On the other hand, finding tools are reference publications, which are used to find out primary and secondary sources. They include digests, indexes to legal periodicals, and indexes to annotations, law dictionaries and citations. 

  1. Primary Sources: The following sources are considered as primary sources in the legal research by the legal professionals. 
    1. Constitutions, 
    1. Statutes, 
    1. Treaties, 
    1. Court decisions, and 
    1. Administrative regulations. 
  • Secondary Sources: The following sources are the secondary sources used in the legal research by the legal professionals. 
    • Treaties, 
    • Commentaries, 
    • Law review/Legal periodicals,
    • Articles, 
    • Continuing legal education publications, 
    • Law encyclopedia, 
    • Annotations, and 
    • Opinions of the Secretary of Justice. 

Methods/ Techniques of legal research:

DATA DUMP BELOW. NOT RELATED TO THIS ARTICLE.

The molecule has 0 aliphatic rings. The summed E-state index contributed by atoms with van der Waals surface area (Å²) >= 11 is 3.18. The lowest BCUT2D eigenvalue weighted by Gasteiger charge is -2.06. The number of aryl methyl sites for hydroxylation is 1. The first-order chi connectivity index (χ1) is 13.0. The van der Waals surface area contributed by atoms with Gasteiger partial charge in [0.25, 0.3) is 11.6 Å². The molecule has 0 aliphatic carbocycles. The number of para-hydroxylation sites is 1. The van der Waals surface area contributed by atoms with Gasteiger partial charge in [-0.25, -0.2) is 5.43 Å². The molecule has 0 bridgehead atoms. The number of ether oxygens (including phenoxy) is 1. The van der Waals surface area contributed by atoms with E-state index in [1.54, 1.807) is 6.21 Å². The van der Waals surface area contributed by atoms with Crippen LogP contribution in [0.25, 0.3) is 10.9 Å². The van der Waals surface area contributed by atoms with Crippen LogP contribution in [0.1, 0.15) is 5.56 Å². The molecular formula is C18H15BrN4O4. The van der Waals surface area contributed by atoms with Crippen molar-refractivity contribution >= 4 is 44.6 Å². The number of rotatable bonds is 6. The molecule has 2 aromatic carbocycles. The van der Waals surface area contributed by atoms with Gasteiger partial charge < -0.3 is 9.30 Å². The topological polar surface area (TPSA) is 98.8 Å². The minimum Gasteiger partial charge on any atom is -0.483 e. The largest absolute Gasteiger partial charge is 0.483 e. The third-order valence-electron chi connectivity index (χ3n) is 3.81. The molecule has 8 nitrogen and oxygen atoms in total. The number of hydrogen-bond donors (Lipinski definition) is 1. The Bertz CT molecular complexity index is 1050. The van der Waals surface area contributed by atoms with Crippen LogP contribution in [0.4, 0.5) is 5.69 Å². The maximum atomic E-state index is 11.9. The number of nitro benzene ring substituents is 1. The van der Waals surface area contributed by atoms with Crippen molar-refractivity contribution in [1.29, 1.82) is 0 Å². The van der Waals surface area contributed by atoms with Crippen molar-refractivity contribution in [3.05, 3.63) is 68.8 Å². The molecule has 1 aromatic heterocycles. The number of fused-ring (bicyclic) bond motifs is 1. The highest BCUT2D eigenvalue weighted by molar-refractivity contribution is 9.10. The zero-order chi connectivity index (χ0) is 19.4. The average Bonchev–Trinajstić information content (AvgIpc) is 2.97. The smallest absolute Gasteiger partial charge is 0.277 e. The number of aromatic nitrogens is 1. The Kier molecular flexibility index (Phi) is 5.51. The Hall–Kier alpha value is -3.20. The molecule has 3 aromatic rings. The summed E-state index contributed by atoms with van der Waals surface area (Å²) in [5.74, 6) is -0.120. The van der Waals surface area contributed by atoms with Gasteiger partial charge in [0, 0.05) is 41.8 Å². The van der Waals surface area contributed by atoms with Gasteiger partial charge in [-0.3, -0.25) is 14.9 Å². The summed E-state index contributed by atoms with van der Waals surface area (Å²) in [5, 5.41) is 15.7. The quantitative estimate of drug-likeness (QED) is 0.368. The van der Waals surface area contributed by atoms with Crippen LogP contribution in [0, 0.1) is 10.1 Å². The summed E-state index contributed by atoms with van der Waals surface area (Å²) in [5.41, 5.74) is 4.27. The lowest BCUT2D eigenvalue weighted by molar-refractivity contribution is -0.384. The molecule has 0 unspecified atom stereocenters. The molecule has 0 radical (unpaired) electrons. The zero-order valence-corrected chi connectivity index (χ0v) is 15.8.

In pursuing research for disclosing facts or proving a hypothesis true or false, various kinds of methods can be applied for the successful research. The following research methods collectively or individually can be applied for the successful research as the main methods. 

  1. Observation

 Information can be received by observing, visiting and viewing the place, society, events or the things pertinent to the study or research. Observation can be taken as primary and reliable source of information. If a researcher is careful, he/she can get the points that may play the significant role in his research or study. Observation is a method that is common in the research of legal and social science. Observation should be guided by a specific research purpose, the information receive from the observation should be recorded and subjected to checks on the trail of reliability.